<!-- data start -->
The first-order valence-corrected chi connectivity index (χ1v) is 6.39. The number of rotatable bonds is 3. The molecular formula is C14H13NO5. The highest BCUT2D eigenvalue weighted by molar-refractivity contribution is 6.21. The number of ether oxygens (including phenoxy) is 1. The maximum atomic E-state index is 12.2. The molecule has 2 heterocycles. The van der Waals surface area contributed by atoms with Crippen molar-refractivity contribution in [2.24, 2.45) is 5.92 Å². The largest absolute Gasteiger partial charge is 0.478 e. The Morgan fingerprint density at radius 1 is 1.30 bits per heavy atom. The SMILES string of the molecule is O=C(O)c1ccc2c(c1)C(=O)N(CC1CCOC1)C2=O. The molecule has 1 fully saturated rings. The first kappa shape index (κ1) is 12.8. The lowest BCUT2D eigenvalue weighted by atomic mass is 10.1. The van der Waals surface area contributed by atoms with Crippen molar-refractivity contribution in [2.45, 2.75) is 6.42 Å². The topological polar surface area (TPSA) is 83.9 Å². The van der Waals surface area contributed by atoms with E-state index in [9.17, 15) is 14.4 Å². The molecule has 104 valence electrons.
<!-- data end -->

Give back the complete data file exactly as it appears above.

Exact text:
The first-order valence-corrected chi connectivity index (χ1v) is 6.39. The number of rotatable bonds is 3. The molecular formula is C14H13NO5. The highest BCUT2D eigenvalue weighted by molar-refractivity contribution is 6.21. The number of ether oxygens (including phenoxy) is 1. The maximum atomic E-state index is 12.2. The molecule has 2 heterocycles. The van der Waals surface area contributed by atoms with Crippen molar-refractivity contribution in [2.24, 2.45) is 5.92 Å². The largest absolute Gasteiger partial charge is 0.478 e. The Morgan fingerprint density at radius 1 is 1.30 bits per heavy atom. The SMILES string of the molecule is O=C(O)c1ccc2c(c1)C(=O)N(CC1CCOC1)C2=O. The molecule has 1 fully saturated rings. The first kappa shape index (κ1) is 12.8. The lowest BCUT2D eigenvalue weighted by atomic mass is 10.1. The van der Waals surface area contributed by atoms with Crippen molar-refractivity contribution in [2.45, 2.75) is 6.42 Å². The topological polar surface area (TPSA) is 83.9 Å². The van der Waals surface area contributed by atoms with E-state index in [9.17, 15) is 14.4 Å². The molecule has 104 valence electrons.